Sartorially Stealthy Rider Protection
Meet the Draugr, A Moto Jacket that Ups the Style Quotient
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Necessity may be the mother of invention, but it’s dissatisfaction that drives design. Frustrated with the lack of sophistication on display at their local bike shop, Los Angeles-based Vaktare MG set about creating their own line of motorcycle jackets. Unlike the major players in the category, Vaktare wasn’t looking to simply add another interpretation of the ubiquitous Perfecto or Roadmaster jacket silhouettes to the landscape. Instead the Draugr demonstrates that moto style and rider protection can coexist in a sartorially stealthy package.
Fashioned from melton wool and made in Los Angeles, the Draugr is a tailored peacoat that easily meets high standards. Thinner than the traditional sailor’s jacket from which it draws inspiration, the Draugr wears light and slips on easy thanks to its silky, cobalt Bemberg lining. On the outside, a slate gray finish blends in seamlessly with casual or dressy attire. Only its contrast-stitched accents attract special attention: aside from two small metallic placards the Draugr is absent of branding. In truth, only those in the know would be able to discern that the Draugr is a motorcycle jacket, and even then it wouldn’t be a guarantee.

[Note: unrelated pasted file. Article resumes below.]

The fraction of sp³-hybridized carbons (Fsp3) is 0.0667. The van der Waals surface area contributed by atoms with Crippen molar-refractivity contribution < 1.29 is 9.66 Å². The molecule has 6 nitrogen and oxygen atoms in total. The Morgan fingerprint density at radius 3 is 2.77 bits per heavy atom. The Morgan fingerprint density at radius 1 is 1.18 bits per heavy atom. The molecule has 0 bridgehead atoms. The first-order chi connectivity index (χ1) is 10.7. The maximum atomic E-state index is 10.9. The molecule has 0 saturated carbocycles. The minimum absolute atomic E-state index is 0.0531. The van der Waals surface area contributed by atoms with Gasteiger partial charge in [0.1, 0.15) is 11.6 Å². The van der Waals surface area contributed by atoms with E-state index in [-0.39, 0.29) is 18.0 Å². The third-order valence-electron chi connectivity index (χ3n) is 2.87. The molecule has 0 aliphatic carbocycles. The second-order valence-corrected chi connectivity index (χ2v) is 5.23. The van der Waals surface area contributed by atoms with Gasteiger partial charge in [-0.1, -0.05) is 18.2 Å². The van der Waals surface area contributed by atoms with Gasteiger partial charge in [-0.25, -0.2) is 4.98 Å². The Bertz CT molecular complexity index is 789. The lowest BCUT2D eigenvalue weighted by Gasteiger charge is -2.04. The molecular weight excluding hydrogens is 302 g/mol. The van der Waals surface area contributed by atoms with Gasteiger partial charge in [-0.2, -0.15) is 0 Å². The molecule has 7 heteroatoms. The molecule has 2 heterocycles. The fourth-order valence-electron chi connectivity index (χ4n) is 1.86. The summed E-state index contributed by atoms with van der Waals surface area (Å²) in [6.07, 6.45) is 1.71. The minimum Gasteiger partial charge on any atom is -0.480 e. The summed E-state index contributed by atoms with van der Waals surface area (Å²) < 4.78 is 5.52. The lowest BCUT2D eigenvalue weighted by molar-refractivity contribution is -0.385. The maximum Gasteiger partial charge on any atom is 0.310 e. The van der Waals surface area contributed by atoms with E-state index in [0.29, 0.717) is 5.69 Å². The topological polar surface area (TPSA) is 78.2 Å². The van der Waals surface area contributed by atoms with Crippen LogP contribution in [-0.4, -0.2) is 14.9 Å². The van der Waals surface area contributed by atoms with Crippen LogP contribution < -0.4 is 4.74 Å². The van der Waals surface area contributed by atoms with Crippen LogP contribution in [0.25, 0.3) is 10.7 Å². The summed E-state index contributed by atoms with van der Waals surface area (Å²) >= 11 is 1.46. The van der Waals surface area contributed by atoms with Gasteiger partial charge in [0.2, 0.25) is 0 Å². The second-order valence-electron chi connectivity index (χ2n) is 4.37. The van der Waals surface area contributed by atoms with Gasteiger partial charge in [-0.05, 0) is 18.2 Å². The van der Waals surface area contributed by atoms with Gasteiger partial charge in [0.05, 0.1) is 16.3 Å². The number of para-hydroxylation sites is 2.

That’s why it surprised me to learn that Vaktare designed the VKTRE Collection as “motorcycle jackets with style” and not the other way around. Most similarly termed products, no matter how well executed, wear their riding intentions on their sleeve, so to speak, with technical fabrics or full-grain leather construction overtly betraying abrasion-resistant qualities. The Draugr (along with Vaktare’s other jackets) instead employs a thin layer of 1,000-denier Cordura nylon, sandwiched between the wool and bemberg, to deliver its protective qualities — qualities further supplemented by pockets at the shoulder and elbows that accept armor. (While Vaktare recommends using Forcefield Net armor, I found its flat and floppy nature disrupted the lines of the coat. I swapped mine out for fitted pieces from D3O and was immediately happier.)
On the road and at speed you’ll want to fasten the traditionally large peacoat lapels using the Kevlar buttons in order to avoid a wool lashing. Aside from the occasional unfettered lapel, the Draugr’s design functions well in the saddle. There’s plenty of length in the arms; even with armor installed the jacket stays put. My only real complaint lies with the jacket’s exterior pockets. The unit I’ve been wearing has no closure system whatsoever, so anything stashed within — keys, wallet, insurance — could easily work its way out into the wilds, potentially rendering the pockets useless. Vaktare assured me this problem has already been addressed by installing interior snaps, although zippers would be preferable.
It’s doubtful that the Draugr (or the other jackets in the VKTRE Collection) could replace the dedicated gear I rely on most, but that is not its intent. The Draugr is a complimentary item — a second or third riding jacket — that can be donned confidently for more formal events when protected riding would usually be out of the question or otherwise unnecessary. And when looks trump extreme protection, there’s nothing better.